One theme I write a lot about is how there’s exactly one “correct” way to do things in Japan — a correct way for students to sit at their desk while in school, a specific stroke order that every kanji character must be written in, and so on. There’s even exactly one “correct” way to hold chopsticks, and it’s common for Japanese to have lengthy discussions over dinner about someone who holds their chopsticks in a “funny” way. I came face-to-face with this “universal correctness” when the time came to get my Japanese driver’s license, which required me to drive a long course without making any errors at all (it took me 11 attempts to finally pass). A symbol of the Japanese approach to how to do things can be seen in the marks they make on paper when counting objects. While most Westerners count by drawing sets of five “chicken scratch” lines, the Japanese draw the five-stroke character for honesty and correctness (tadashii).If you’ve ever lived in Japan (and maybe if you haven’t), you probably bristle at having one “right” way to do things. If so, tell us about it here.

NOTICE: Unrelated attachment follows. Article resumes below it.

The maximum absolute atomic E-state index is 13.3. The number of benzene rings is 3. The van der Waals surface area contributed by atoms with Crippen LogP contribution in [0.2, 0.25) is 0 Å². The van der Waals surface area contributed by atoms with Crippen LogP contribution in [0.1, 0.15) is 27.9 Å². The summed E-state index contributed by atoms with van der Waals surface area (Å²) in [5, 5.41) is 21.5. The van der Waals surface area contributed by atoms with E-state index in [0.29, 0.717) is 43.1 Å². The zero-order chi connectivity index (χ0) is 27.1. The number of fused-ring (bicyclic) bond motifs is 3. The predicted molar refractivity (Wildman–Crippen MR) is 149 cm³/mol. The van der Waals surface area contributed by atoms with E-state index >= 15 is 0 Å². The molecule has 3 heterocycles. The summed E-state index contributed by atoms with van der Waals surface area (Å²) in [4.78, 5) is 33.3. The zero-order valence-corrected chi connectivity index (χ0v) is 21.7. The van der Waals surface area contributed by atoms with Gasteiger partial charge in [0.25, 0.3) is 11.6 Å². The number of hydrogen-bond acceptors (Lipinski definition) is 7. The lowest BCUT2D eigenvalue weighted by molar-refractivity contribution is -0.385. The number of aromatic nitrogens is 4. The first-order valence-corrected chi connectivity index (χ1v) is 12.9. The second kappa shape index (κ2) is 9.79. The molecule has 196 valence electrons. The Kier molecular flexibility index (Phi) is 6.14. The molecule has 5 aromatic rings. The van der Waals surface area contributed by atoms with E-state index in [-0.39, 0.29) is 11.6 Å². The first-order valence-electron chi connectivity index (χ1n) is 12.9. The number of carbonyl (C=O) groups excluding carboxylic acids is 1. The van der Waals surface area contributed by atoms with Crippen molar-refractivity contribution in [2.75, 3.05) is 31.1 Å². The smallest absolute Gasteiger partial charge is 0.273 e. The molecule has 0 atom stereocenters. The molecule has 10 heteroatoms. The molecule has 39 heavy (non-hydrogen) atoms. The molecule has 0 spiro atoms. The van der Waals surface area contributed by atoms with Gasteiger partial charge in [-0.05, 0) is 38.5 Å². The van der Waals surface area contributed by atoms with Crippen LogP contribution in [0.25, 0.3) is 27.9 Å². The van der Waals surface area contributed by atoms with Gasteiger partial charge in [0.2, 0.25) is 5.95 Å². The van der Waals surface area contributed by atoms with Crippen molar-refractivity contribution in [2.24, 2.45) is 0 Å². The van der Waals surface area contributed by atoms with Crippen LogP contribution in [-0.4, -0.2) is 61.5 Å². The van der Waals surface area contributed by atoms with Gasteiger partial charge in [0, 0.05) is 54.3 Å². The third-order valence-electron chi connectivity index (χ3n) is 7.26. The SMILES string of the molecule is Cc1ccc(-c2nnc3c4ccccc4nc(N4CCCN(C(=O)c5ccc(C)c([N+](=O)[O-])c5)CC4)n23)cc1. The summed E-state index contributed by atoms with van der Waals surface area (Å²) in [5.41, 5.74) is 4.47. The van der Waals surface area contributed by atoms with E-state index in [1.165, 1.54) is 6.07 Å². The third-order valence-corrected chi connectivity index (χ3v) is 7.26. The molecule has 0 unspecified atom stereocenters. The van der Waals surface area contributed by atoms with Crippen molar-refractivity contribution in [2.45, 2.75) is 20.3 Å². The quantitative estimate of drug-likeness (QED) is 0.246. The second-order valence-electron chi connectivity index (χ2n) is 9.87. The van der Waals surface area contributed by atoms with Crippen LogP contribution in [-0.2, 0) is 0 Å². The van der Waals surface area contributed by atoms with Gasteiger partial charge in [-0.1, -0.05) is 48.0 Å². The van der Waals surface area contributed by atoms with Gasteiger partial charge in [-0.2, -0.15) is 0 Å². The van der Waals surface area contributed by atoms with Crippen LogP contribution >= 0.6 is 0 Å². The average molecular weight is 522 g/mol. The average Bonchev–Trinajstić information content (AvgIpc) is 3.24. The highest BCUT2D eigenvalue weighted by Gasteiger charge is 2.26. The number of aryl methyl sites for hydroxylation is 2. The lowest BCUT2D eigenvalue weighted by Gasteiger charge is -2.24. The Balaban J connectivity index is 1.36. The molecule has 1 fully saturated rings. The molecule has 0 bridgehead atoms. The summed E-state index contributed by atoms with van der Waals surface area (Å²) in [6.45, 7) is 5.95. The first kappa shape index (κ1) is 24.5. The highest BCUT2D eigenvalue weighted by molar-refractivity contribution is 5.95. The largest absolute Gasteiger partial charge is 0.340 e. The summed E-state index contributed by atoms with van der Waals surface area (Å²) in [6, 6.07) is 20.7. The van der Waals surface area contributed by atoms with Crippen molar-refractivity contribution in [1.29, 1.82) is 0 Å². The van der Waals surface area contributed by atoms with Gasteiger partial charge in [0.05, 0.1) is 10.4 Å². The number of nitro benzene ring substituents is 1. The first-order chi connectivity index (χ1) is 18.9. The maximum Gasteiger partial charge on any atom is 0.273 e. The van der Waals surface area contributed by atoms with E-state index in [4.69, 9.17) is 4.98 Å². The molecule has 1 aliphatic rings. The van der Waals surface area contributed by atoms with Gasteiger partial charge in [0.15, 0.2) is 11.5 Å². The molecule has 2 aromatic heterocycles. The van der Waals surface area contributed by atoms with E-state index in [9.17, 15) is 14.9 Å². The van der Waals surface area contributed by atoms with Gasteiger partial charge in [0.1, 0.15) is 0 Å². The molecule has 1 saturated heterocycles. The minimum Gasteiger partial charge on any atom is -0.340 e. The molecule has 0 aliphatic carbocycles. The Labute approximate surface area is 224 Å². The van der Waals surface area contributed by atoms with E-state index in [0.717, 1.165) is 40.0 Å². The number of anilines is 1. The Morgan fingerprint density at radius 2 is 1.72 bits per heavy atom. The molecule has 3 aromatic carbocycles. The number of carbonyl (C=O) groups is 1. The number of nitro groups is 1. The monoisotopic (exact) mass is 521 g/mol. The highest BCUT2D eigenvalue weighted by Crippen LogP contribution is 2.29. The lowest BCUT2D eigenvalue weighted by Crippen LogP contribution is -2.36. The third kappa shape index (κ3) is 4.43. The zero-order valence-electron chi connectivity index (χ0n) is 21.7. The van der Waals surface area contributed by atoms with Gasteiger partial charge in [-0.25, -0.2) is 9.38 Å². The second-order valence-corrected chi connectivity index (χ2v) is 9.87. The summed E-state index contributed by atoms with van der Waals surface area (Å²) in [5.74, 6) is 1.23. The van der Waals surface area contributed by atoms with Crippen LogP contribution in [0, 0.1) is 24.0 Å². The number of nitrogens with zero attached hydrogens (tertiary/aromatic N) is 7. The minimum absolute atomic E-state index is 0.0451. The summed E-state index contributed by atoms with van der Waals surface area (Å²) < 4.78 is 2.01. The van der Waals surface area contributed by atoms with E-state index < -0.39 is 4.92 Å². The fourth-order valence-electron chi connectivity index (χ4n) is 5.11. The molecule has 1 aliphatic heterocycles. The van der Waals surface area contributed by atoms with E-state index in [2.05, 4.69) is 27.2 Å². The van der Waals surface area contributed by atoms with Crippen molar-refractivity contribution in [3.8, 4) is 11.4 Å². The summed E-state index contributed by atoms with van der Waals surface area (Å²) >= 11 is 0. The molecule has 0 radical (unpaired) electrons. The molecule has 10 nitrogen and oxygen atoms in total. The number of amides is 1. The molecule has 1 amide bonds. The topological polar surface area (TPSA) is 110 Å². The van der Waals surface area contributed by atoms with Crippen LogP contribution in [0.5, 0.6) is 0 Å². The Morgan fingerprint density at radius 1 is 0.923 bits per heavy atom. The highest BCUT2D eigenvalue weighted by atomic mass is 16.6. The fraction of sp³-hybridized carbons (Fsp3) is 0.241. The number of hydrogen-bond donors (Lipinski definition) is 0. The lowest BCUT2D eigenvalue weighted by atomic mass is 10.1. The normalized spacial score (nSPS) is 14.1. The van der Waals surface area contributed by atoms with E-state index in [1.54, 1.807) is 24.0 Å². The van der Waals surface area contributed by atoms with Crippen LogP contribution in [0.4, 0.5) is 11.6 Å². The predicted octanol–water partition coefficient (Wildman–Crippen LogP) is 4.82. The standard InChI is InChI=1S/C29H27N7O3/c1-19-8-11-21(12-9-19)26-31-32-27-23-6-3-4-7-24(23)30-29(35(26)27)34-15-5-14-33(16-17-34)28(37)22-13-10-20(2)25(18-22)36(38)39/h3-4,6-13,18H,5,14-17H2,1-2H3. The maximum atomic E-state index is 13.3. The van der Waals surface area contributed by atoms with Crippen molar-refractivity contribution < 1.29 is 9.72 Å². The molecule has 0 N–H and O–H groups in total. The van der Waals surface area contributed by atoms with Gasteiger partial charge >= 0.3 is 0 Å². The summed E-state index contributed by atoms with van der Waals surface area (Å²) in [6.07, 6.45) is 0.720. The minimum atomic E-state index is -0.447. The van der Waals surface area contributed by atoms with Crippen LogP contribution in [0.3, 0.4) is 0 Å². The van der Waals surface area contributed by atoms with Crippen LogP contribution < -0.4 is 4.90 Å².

There’s one “correct” way to do things, including hold chopsticks.